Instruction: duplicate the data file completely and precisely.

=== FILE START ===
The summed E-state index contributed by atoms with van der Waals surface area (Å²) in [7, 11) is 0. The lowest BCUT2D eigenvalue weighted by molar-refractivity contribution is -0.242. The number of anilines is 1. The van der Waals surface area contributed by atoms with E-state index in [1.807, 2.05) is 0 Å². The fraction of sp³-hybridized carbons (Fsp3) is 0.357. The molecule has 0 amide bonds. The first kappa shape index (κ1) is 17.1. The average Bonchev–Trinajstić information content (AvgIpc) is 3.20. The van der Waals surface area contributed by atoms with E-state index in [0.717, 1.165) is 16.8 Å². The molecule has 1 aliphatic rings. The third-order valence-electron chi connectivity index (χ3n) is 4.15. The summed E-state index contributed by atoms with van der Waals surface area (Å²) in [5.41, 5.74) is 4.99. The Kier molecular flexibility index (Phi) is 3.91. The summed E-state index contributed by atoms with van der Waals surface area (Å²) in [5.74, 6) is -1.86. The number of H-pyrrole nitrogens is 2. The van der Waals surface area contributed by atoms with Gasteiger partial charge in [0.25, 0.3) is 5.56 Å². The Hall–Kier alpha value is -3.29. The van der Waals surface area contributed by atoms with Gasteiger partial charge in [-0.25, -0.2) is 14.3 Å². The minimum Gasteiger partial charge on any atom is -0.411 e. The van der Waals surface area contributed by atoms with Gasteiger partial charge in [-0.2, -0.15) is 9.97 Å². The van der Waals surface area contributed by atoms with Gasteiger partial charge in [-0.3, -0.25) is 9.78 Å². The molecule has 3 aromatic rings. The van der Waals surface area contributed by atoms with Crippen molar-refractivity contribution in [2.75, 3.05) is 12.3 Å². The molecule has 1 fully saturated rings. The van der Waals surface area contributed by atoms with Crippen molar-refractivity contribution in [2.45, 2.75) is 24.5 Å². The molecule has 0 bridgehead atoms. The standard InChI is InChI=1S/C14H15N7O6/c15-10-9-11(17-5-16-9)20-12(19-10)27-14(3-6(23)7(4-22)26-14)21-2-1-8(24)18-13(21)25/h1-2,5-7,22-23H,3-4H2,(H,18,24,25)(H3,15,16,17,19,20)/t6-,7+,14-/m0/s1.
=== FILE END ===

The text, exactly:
The summed E-state index contributed by atoms with van der Waals surface area (Å²) in [7, 11) is 0. The lowest BCUT2D eigenvalue weighted by molar-refractivity contribution is -0.242. The number of anilines is 1. The van der Waals surface area contributed by atoms with E-state index in [1.807, 2.05) is 0 Å². The fraction of sp³-hybridized carbons (Fsp3) is 0.357. The molecule has 0 amide bonds. The first kappa shape index (κ1) is 17.1. The average Bonchev–Trinajstić information content (AvgIpc) is 3.20. The van der Waals surface area contributed by atoms with E-state index in [0.717, 1.165) is 16.8 Å². The molecule has 1 aliphatic rings. The third-order valence-electron chi connectivity index (χ3n) is 4.15. The summed E-state index contributed by atoms with van der Waals surface area (Å²) in [5.41, 5.74) is 4.99. The Kier molecular flexibility index (Phi) is 3.91. The summed E-state index contributed by atoms with van der Waals surface area (Å²) in [5.74, 6) is -1.86. The number of H-pyrrole nitrogens is 2. The van der Waals surface area contributed by atoms with Gasteiger partial charge in [0.25, 0.3) is 5.56 Å². The Hall–Kier alpha value is -3.29. The van der Waals surface area contributed by atoms with Gasteiger partial charge in [-0.25, -0.2) is 14.3 Å². The minimum Gasteiger partial charge on any atom is -0.411 e. The van der Waals surface area contributed by atoms with Gasteiger partial charge in [-0.2, -0.15) is 9.97 Å². The van der Waals surface area contributed by atoms with Gasteiger partial charge in [-0.3, -0.25) is 9.78 Å². The molecule has 3 aromatic rings. The van der Waals surface area contributed by atoms with Crippen molar-refractivity contribution in [2.75, 3.05) is 12.3 Å². The molecule has 1 fully saturated rings. The van der Waals surface area contributed by atoms with Crippen molar-refractivity contribution in [2.45, 2.75) is 24.5 Å². The molecule has 0 bridgehead atoms. The standard InChI is InChI=1S/C14H15N7O6/c15-10-9-11(17-5-16-9)20-12(19-10)27-14(3-6(23)7(4-22)26-14)21-2-1-8(24)18-13(21)25/h1-2,5-7,22-23H,3-4H2,(H,18,24,25)(H3,15,16,17,19,20)/t6-,7+,14-/m0/s1.